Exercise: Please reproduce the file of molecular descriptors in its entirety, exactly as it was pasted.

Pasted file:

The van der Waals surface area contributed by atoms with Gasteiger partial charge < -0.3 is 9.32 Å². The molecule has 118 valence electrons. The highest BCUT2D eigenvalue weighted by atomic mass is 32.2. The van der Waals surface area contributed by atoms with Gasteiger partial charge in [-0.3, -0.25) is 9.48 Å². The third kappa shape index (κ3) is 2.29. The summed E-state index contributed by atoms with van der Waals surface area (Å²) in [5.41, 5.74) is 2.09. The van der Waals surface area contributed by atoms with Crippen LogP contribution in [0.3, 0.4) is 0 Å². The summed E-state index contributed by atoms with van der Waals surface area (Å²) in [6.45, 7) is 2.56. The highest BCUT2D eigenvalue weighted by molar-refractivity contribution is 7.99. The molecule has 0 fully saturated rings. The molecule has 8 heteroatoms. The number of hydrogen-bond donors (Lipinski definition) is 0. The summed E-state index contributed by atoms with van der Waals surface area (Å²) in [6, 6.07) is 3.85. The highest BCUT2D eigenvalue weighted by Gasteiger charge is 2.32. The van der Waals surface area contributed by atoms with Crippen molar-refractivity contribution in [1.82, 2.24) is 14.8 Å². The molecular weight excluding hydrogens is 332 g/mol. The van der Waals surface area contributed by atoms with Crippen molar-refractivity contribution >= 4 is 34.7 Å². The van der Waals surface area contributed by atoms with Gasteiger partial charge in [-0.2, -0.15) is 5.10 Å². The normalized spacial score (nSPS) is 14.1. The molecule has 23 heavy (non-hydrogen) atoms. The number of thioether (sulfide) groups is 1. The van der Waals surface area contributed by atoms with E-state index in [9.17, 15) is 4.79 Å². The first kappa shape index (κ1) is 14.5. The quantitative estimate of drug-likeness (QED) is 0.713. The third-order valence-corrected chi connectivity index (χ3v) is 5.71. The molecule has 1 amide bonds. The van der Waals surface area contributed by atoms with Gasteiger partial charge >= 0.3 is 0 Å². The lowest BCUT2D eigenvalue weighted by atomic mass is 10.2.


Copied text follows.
The van der Waals surface area contributed by atoms with Gasteiger partial charge < -0.3 is 9.32 Å². The molecule has 118 valence electrons. The highest BCUT2D eigenvalue weighted by atomic mass is 32.2. The van der Waals surface area contributed by atoms with Gasteiger partial charge in [-0.3, -0.25) is 9.48 Å². The third kappa shape index (κ3) is 2.29. The summed E-state index contributed by atoms with van der Waals surface area (Å²) in [5.41, 5.74) is 2.09. The van der Waals surface area contributed by atoms with Crippen LogP contribution in [0.3, 0.4) is 0 Å². The summed E-state index contributed by atoms with van der Waals surface area (Å²) in [6.45, 7) is 2.56. The highest BCUT2D eigenvalue weighted by molar-refractivity contribution is 7.99. The molecule has 0 fully saturated rings. The molecule has 8 heteroatoms. The number of hydrogen-bond donors (Lipinski definition) is 0. The summed E-state index contributed by atoms with van der Waals surface area (Å²) in [6, 6.07) is 3.85. The highest BCUT2D eigenvalue weighted by Gasteiger charge is 2.32. The van der Waals surface area contributed by atoms with Crippen molar-refractivity contribution in [1.82, 2.24) is 14.8 Å². The molecular weight excluding hydrogens is 332 g/mol. The van der Waals surface area contributed by atoms with Crippen molar-refractivity contribution >= 4 is 34.7 Å². The van der Waals surface area contributed by atoms with Gasteiger partial charge in [-0.2, -0.15) is 5.10 Å². The normalized spacial score (nSPS) is 14.1. The molecule has 23 heavy (non-hydrogen) atoms. The number of thioether (sulfide) groups is 1. The van der Waals surface area contributed by atoms with E-state index in [9.17, 15) is 4.79 Å². The first kappa shape index (κ1) is 14.5. The quantitative estimate of drug-likeness (QED) is 0.713. The third-order valence-corrected chi connectivity index (χ3v) is 5.71. The molecule has 1 amide bonds. The van der Waals surface area contributed by atoms with Gasteiger partial charge >= 0.3 is 0 Å². The lowest BCUT2D eigenvalue weighted by atomic mass is 10.2.